Obesity Epidemic

News of the western world’s obesity epidemic appears everywhere, so unless you’ve been living under a rock for the last decade or so, you’re likely aware that we’re all putting on a lot of weight.  Coincident with this news are many theories as to why it is happening; I’ve listed below in no particular order, a few of the ones that make the most sense to me as key contributors to our amassing bulk.
size comparisons between US and UK

  1. Clothing size escalation – I’ve not seen a lot reported about this, but the reality is that clothing sizes in America are dramatically bigger than they used to be.  Take my particular case:  I graduated from high school some thirty-plus years ago at a 125 lbs, and wore a size 10 or Large for most clothing.  I’m fortunate enough to weigh within 3 lbs of that  weight currently, and now consistently wear a Small — size 6 or even a size 4 in some cases. From this it is obvious that clothing manufacturers have used vanity sizing to hide expanding waistlines from customers.  I would wager that to wear the same size today as the 70’s high school me, I’d need to put on more than 75 pounds.  Put another way, North Americans who haven’t changed clothing size in a while have been lulled into thinking their body size hasn’t changed, or not that much, any way.  Nowhere is this most apparent but in the US; this size chart shows the UK apparently hasn’t succumbed to this trend at all.  
  2. Portion size escalation – This problem manifests itself both when eating out and at home, but for different reasons.  First is the fact that not only do we eat out far more frequently than our forebears, but also the amount of food put in front of us, both at so-called fast food places as well as some more upscale establishments, is huge.  I am no longer surprised to be served a pasta portion that would easily feed two or three  — well more than one would serve at home if you were in charge of the ladle.  (I’m a committed doggie-bagger.)   The second less obvious issue is the size of our crockery has increased.  For example, if I compare bowl sizes from dishes I had when first married to the latest set I acquired a few years ago, the new one is almost double the size of the previous one.  If you’re used to filling up to within an inch of the top, it is easy to double your portion size without realizing it.  The next time you’re visiting your granny’s take a look at the juice glass sizes; I’ll bet they are half the size of your modern ones at home.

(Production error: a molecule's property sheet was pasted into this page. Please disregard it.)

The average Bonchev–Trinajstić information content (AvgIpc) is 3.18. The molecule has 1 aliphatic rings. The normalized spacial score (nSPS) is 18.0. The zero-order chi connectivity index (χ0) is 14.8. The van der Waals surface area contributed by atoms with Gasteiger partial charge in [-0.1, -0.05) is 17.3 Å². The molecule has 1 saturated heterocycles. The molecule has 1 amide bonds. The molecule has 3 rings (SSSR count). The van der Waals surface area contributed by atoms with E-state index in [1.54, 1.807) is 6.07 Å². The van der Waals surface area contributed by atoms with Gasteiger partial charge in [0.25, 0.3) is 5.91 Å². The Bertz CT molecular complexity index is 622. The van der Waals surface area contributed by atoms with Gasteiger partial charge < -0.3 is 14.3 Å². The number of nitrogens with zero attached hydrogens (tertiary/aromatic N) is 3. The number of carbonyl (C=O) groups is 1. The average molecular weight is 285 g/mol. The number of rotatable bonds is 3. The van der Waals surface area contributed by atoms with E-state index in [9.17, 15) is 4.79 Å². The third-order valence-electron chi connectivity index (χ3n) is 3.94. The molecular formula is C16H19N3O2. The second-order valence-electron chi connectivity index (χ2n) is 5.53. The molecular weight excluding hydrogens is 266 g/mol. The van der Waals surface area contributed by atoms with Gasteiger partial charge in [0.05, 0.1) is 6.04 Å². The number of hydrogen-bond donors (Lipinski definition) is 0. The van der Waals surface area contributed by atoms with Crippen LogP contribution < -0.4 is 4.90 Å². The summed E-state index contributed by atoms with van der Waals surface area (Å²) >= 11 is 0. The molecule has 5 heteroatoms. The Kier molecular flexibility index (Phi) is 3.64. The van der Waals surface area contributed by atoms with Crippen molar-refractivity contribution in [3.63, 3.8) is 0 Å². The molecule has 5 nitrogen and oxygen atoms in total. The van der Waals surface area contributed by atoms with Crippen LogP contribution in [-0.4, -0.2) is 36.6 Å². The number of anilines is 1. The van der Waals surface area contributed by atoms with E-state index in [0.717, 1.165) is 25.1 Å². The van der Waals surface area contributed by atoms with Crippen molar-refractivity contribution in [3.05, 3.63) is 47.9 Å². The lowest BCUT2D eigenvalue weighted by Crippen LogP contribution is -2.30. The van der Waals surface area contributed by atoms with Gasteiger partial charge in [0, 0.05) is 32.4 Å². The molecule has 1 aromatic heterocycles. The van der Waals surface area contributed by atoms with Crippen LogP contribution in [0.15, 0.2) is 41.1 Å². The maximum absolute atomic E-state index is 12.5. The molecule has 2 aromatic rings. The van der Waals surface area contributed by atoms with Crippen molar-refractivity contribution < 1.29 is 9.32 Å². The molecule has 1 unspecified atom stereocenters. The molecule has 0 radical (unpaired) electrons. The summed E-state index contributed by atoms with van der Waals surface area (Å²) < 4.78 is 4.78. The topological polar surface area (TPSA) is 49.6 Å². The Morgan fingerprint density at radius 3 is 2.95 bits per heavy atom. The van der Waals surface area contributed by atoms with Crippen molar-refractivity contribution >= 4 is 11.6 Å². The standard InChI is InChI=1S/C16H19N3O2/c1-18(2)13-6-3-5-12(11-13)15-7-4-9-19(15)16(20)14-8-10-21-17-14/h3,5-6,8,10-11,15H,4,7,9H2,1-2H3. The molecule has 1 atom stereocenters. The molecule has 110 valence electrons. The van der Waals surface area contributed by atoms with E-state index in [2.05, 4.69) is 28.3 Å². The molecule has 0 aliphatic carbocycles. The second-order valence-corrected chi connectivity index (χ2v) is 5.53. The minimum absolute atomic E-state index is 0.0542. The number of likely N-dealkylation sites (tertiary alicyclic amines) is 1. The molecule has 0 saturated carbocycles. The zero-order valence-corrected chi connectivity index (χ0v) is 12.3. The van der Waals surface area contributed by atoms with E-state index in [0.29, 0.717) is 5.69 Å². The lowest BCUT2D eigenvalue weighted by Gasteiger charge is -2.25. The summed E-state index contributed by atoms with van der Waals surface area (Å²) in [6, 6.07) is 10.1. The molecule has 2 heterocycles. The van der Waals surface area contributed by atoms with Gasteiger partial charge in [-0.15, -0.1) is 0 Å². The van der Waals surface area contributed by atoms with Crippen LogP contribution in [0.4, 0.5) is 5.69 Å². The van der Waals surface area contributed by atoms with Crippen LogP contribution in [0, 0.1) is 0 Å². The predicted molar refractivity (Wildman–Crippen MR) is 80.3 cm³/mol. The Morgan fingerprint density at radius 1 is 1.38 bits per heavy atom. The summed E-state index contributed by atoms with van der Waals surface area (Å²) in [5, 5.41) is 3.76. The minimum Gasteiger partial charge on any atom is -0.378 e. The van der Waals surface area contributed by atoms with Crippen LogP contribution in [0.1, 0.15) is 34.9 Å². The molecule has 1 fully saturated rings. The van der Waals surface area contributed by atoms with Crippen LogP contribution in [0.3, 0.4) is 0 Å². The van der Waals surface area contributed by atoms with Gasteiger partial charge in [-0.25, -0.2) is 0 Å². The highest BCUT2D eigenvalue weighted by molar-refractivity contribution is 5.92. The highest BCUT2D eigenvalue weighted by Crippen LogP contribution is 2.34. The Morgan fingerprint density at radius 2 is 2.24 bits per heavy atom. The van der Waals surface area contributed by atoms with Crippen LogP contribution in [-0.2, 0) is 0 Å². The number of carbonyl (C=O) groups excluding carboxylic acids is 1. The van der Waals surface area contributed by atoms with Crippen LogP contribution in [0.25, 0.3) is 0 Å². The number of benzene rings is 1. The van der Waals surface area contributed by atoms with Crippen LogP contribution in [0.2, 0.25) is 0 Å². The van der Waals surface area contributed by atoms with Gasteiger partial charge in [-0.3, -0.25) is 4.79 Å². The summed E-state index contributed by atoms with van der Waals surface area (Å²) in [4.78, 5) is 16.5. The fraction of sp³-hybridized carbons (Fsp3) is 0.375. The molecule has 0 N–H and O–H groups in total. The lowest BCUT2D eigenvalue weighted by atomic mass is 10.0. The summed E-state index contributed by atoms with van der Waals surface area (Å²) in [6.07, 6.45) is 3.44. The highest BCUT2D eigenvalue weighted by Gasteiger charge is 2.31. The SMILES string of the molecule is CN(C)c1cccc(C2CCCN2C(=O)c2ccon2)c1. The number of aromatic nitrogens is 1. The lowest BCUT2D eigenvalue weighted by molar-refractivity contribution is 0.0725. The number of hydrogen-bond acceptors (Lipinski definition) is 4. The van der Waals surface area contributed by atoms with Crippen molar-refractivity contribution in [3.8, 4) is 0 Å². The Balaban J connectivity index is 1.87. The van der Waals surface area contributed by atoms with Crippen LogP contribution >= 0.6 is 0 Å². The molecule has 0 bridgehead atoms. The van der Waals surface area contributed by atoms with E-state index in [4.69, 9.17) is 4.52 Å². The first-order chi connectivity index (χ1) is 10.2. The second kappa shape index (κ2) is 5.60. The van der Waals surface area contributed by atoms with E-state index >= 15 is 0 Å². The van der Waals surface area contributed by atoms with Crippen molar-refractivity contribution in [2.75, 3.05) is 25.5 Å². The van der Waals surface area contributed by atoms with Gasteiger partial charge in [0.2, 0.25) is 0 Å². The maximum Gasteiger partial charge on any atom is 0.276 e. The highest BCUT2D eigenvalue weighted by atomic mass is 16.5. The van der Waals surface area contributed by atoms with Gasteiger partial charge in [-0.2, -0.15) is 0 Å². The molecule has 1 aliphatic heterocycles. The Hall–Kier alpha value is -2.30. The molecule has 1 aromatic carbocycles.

3. Climate control – By this I mean our lovely climate controlled environment.  No longer do we need to be cold or hot in our homes or cars; the prevalence of cheap HVAC systems and energy to run them has meant we rarely sweat nor shiver.  In the former case, people report they feel less like eating during a heat wave, but if you live in air-conditioned comfort, moving from cool home to car to office, you never really experience the heat, so that natural appetite moderator doesn’t kick in.  Home air conditioning was far less common when I was growing up, and I recall our family would take to the basement of our non-air conditioned home whenever the summer’s one major heat wave appeared.  My mother was particularly affected, and refused to serve warm meals at these times; a diet of deviled eggs and rice salad comes to mind from those days – perhaps the reason for our decreased appetites!  When cold, we expend calories shivering, but nowadays are likely to simply turn up the thermostat because the price of heating is not as dear as it used to be.  My husband thinks nothing of wearing only a T-shirt inside in mid-winter; our grandparents were used to layering on clothing, and being cold.  And while no one is going to adopt “temperature effects” as a weight loss strategy, over years, the calories these indoor climate effects represent add up.